West sees slow rise in theft of vehicles
THE theft of motor vehicles in the West hasn’t risen quite as fast as elsewhere in the country over the past four years, new figures show.
Some 152,541 vehicles were stolen in Britain in 2018/19 compared with 97,609 in 2014/15, according to police data obtained by RAC Insurance.
That equates to a 56 per cent rise – in the West it has risen by 51 per cent. All but three of Britain’s police forces that responded to Freedom of Information requests recorded an increase in thefts over the period.
The largest rises in terms of vehicle numbers were in the force areas of Kent (up 12,550 to 40,726), Metropolitan Police (up 9,635 to 30,773) and West Midlands (up 5,677 to 10,372).
Six forces saw thefts more than double, including Suffolk (from 347 to 945), Surrey (from 661 to 1,543) and Greater Manchester (from 3,018 to 6,223).
Only Lincolnshire, the City of London and Police Scotland recorded a reduction.
In the West thefts rose in Avon and Somerset by 47 per cent (1,574 to 2,316), Devon and Cornwall by 45 per cent (580 to 839), Dorset by 72 per cent (501 to 864), West Mercia by 62 per cent (857 to 1,389) and Wiltshire by 31 per cent (430 to 563).
Gloucestershire did not provide figures.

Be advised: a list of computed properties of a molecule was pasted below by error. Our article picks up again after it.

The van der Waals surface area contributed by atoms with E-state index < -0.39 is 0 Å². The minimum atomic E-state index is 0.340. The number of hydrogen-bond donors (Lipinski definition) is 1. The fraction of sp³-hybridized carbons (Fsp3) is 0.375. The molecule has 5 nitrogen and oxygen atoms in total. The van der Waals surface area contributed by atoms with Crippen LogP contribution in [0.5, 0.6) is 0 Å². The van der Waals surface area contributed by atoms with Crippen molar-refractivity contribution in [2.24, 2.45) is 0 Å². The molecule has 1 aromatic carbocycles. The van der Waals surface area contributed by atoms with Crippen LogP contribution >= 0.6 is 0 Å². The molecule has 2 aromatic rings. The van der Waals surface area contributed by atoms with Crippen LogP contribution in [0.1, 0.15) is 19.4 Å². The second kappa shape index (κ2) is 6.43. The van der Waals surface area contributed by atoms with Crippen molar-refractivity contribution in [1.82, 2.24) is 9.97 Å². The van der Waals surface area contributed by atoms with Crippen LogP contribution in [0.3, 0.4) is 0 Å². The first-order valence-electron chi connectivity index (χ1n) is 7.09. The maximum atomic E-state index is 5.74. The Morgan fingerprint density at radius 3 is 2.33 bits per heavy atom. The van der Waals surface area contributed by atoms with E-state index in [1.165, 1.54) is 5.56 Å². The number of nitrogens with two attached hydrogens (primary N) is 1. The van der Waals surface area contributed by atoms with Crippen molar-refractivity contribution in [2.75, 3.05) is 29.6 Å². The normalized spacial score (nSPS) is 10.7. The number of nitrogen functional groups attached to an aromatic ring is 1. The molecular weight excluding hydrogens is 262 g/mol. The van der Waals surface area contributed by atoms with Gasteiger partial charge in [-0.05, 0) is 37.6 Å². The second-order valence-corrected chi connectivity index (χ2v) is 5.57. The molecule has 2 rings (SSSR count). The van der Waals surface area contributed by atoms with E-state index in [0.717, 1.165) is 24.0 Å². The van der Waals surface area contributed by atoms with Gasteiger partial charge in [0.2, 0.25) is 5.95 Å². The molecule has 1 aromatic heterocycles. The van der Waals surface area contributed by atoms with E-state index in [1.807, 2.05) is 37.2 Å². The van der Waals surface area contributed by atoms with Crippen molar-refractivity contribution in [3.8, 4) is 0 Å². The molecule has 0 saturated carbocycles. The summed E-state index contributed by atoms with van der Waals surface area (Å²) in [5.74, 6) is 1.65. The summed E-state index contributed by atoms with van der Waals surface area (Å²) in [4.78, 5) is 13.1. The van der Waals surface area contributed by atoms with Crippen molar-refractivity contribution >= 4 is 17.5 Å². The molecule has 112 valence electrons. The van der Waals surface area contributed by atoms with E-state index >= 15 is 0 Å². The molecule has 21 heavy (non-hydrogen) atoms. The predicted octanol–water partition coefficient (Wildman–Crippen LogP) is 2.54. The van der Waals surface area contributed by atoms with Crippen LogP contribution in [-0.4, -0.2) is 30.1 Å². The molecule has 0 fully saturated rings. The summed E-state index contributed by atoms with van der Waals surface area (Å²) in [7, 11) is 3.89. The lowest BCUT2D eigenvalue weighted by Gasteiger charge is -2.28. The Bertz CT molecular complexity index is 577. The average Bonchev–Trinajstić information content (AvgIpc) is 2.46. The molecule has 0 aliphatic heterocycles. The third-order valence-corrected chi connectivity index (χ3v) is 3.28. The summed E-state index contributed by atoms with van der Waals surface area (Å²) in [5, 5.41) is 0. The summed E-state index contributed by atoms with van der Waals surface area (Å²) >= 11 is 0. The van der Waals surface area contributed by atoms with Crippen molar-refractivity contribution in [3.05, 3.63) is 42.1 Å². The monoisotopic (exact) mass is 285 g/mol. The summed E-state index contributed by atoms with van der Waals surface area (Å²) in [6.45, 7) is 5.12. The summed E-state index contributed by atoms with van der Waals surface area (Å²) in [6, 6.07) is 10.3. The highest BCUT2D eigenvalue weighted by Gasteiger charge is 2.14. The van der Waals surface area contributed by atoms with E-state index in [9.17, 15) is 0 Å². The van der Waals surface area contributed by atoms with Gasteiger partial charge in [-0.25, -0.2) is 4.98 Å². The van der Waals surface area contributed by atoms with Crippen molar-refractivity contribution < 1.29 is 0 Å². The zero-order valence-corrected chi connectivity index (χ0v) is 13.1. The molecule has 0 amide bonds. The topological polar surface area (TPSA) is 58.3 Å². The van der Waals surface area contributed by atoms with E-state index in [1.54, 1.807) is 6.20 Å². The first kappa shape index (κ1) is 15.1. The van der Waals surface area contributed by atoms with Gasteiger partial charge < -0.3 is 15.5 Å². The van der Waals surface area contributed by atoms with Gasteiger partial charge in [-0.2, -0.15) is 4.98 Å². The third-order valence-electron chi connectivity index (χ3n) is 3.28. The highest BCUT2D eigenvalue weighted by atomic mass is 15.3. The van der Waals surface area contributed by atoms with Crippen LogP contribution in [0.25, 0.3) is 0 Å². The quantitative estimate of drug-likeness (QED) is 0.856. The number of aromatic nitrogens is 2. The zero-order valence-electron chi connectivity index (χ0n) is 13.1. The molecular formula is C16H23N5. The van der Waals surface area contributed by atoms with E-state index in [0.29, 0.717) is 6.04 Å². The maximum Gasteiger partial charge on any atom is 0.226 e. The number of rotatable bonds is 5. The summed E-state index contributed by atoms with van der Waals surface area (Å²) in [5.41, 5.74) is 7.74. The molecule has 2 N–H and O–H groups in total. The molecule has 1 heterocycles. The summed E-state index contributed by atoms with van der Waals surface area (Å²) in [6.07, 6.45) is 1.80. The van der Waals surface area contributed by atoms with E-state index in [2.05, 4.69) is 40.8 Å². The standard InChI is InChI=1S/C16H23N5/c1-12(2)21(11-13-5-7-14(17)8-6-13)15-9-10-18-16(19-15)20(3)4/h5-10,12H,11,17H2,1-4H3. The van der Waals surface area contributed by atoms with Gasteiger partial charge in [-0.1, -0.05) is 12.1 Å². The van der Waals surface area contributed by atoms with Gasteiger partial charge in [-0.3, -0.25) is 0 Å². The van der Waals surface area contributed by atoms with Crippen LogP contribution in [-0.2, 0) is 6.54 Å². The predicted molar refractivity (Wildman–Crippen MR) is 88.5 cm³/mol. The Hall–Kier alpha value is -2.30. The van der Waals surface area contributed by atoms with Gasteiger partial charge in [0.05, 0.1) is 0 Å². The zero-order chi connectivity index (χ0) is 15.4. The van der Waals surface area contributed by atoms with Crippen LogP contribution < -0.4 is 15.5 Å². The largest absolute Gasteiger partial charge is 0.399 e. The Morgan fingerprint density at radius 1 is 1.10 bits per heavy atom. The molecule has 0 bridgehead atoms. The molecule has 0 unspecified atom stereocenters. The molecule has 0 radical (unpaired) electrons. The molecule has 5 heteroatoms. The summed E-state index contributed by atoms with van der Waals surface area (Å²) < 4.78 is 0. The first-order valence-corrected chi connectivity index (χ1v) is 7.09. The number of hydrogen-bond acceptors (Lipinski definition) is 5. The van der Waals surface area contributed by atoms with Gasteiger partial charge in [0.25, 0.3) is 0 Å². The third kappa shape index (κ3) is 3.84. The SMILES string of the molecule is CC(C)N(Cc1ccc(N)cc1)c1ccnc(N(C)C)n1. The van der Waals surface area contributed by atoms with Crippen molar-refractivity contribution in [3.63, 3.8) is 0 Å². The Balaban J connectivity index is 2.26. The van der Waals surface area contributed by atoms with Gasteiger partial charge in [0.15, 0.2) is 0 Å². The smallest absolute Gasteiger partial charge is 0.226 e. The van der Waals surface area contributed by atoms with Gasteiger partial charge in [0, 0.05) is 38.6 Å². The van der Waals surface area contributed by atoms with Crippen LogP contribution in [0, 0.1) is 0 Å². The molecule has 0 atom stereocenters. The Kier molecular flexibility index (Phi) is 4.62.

RAC Insurance spokesman Simon Williams said: “These figures paint a rather disturbing picture. Vehicle thefts are on the rise almost everywhere, and in some parts of the country numbers are rocketing.
“It’s also not the case that the rises in crime are confined to a few larger urban areas, with many police forces covering more rural areas also seeing big increases.
“While vehicle crime is at far lower levels today than it was in the early 1990s thanks to improvements in vehicle security, and the number of vehicles licensed to be driven on the UK’s roads is higher than at any point in the past, it’s still concerning that so many more vehicles are being stolen than just a few years ago.”
He believes the increase is partly due to a rise in thefts of vehicles that are easier to steal, such as motorbikes and mopeds which are less likely to have immobilisers.
Government data shows that thieves use a key in nearly half of incidents, indicating that many drivers can do more to protect their vehicles.
Mr Williams went on: “While organised criminal gangs are responsible for a large proportion of crime, thieves will also be opportunistic in nature so the more a driver can do to make their car a less likely target the better.”